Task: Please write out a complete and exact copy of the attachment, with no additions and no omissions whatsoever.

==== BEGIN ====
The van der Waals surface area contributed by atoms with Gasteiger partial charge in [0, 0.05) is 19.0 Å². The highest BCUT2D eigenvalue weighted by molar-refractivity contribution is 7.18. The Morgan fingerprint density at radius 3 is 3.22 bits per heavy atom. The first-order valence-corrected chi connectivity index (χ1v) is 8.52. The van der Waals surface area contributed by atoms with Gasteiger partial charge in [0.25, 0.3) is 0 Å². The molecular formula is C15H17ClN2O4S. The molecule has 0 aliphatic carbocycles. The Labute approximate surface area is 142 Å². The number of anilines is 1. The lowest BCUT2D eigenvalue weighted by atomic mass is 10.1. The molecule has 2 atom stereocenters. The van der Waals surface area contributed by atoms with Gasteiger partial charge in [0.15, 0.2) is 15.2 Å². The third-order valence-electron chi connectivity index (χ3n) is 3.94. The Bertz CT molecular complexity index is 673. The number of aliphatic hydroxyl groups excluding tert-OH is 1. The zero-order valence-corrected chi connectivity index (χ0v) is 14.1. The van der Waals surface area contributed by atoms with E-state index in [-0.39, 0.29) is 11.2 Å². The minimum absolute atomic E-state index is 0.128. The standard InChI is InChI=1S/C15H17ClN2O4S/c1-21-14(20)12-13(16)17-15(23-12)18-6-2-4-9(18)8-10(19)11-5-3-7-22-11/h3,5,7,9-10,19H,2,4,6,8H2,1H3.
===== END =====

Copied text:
The van der Waals surface area contributed by atoms with Gasteiger partial charge in [0, 0.05) is 19.0 Å². The highest BCUT2D eigenvalue weighted by molar-refractivity contribution is 7.18. The Morgan fingerprint density at radius 3 is 3.22 bits per heavy atom. The first-order valence-corrected chi connectivity index (χ1v) is 8.52. The van der Waals surface area contributed by atoms with Gasteiger partial charge in [0.25, 0.3) is 0 Å². The molecular formula is C15H17ClN2O4S. The molecule has 0 aliphatic carbocycles. The Labute approximate surface area is 142 Å². The number of anilines is 1. The lowest BCUT2D eigenvalue weighted by atomic mass is 10.1. The molecule has 2 atom stereocenters. The van der Waals surface area contributed by atoms with Gasteiger partial charge in [0.15, 0.2) is 15.2 Å². The third-order valence-electron chi connectivity index (χ3n) is 3.94. The Bertz CT molecular complexity index is 673. The number of aliphatic hydroxyl groups excluding tert-OH is 1. The zero-order valence-corrected chi connectivity index (χ0v) is 14.1. The van der Waals surface area contributed by atoms with E-state index in [-0.39, 0.29) is 11.2 Å². The minimum absolute atomic E-state index is 0.128. The standard InChI is InChI=1S/C15H17ClN2O4S/c1-21-14(20)12-13(16)17-15(23-12)18-6-2-4-9(18)8-10(19)11-5-3-7-22-11/h3,5,7,9-10,19H,2,4,6,8H2,1H3.